I can relate to that. We had a few key meals that were always exactly the same: macaroni and cheese, fish sticks and applesauce is one of them. She also talks about a different side of her childhood when they spent summers in Northern California eating fresh fruit from the orchard and hand-churned ice cream. I too have memories of visiting my grandparents and great Aunt Wilma and Uncle Robert in Missouri at their ranch, where food was made fresh and the adults churned ice cream at night while we chased lightning bugs.

Over time she discovered that her mother had shared similar childhood experiences and memories. And now Eileen’s son gets to experience the orchard in the summers.

In fact, the original iterations of what would later become Barnaiser grew out of a conversation she had with her son about all the people and things they should acknowledge before eating a mango. She knew then that she wanted her son, and other kids, to be able to experience the joy of really being in the dirt and understanding where our food comes from.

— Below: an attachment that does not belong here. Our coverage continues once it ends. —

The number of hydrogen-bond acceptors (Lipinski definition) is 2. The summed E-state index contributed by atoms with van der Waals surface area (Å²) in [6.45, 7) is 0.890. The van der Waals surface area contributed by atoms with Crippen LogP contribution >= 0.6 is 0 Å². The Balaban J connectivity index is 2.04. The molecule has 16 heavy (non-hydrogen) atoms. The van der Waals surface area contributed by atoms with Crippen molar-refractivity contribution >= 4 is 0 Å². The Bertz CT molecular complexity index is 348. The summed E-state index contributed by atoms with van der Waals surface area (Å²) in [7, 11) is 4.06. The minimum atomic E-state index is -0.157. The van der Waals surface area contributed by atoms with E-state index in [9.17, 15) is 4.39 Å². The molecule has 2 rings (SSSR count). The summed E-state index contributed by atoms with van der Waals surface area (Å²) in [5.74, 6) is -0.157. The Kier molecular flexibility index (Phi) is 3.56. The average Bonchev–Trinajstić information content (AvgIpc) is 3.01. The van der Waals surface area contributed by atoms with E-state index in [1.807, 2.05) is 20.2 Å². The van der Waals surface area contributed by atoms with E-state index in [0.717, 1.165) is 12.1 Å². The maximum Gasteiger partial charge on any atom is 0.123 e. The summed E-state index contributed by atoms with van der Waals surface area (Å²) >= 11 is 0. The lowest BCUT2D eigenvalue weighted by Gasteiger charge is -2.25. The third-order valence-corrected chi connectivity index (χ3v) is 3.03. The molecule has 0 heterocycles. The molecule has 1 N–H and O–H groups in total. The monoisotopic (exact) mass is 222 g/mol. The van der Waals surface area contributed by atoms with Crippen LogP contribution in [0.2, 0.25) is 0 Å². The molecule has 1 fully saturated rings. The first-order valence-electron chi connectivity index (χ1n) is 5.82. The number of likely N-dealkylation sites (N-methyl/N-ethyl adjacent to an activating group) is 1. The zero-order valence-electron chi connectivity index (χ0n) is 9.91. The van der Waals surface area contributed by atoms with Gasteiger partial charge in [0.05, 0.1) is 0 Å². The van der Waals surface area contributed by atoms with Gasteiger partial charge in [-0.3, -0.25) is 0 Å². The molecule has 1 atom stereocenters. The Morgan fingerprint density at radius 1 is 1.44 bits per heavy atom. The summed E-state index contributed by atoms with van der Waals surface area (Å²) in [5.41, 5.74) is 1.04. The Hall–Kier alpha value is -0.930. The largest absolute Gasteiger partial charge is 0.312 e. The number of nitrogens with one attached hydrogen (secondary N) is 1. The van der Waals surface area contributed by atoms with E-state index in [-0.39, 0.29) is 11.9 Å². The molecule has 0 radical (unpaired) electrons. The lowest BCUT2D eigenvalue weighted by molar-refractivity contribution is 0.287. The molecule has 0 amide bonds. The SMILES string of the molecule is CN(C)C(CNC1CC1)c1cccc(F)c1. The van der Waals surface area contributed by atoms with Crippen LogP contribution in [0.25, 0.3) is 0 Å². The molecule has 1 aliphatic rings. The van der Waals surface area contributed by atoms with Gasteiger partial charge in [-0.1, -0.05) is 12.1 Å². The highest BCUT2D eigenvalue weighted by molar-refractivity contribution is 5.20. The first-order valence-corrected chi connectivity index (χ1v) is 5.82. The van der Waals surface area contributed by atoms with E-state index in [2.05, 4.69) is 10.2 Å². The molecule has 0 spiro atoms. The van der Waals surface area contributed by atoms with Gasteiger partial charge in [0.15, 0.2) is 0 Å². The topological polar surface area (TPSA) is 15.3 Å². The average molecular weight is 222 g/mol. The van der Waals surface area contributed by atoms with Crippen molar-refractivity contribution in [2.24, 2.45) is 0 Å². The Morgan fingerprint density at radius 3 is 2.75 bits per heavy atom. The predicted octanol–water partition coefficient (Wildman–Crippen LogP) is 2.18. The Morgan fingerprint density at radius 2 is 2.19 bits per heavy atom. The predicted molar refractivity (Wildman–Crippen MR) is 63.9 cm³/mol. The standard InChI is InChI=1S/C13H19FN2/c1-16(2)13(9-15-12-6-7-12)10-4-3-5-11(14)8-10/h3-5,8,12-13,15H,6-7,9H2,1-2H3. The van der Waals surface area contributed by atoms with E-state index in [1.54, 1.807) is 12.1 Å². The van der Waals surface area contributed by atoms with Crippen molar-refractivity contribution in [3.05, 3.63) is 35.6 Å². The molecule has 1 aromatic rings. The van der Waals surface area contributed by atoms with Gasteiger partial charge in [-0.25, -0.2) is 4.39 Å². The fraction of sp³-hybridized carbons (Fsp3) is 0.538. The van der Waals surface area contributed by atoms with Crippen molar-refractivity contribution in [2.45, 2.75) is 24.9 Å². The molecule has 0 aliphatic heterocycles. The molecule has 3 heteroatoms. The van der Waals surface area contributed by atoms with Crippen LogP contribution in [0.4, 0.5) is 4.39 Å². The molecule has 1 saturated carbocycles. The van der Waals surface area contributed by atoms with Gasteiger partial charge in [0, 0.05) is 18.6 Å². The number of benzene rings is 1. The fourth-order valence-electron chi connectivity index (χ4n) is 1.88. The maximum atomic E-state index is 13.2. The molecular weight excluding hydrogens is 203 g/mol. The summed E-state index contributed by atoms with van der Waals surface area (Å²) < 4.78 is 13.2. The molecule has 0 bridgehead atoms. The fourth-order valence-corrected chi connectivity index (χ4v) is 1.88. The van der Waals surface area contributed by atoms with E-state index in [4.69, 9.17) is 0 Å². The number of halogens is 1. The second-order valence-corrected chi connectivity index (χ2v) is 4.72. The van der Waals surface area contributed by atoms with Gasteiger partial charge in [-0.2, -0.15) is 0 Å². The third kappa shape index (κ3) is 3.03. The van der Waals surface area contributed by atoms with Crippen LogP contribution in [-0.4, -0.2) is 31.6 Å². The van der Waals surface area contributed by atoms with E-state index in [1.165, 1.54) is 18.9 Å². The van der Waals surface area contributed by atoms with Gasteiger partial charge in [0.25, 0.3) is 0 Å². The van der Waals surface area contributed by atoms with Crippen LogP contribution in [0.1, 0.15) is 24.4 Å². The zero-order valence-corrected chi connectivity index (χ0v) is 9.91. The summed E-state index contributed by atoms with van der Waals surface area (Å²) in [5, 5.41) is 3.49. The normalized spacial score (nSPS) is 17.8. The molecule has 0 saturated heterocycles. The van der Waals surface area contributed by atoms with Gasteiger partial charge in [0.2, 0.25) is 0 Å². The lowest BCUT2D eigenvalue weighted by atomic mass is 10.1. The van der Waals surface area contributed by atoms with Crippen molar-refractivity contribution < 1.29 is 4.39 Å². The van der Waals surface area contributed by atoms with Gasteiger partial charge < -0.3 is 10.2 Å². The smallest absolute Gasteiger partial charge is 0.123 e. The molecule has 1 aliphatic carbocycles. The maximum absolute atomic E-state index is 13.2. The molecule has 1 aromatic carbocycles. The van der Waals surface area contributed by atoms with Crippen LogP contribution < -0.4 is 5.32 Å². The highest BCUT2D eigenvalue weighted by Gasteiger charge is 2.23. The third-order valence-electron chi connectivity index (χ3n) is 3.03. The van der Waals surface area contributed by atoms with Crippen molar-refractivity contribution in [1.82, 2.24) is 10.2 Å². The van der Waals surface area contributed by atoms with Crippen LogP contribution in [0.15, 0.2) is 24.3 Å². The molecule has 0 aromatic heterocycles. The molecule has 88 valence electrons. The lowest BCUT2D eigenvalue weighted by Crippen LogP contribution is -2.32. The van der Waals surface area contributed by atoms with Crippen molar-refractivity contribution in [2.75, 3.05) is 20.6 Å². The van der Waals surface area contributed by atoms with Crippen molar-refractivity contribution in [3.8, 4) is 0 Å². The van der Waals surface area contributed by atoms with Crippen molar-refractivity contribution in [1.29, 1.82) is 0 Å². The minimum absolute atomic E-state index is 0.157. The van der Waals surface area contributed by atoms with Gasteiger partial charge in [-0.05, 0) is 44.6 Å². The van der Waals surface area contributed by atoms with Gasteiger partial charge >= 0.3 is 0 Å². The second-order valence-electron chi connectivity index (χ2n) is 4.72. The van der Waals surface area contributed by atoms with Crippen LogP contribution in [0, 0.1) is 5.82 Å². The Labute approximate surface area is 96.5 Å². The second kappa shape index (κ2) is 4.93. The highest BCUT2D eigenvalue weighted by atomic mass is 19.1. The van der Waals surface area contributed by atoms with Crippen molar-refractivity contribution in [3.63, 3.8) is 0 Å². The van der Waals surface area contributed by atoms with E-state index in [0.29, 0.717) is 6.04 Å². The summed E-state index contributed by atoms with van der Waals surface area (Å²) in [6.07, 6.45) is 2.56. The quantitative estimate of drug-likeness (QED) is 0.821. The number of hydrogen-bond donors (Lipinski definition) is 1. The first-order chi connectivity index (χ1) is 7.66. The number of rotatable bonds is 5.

Eventually, she realized that what she was meant to create was on a much grander scale than that.

And so Barnraiser was born. They are working with a community of makers that are in what Eileen calls their sweet spot: natural, organic, local, healthy, sustainable, functional, small-batch, and from the farm/from the garden. It’s a direct-to-consumer brand, and like other conscious entrepreneurs I’ve featured, Barnraiser provides them a larger marketplace and handles the business things that tend to get in the way of being able to make a sustainable living.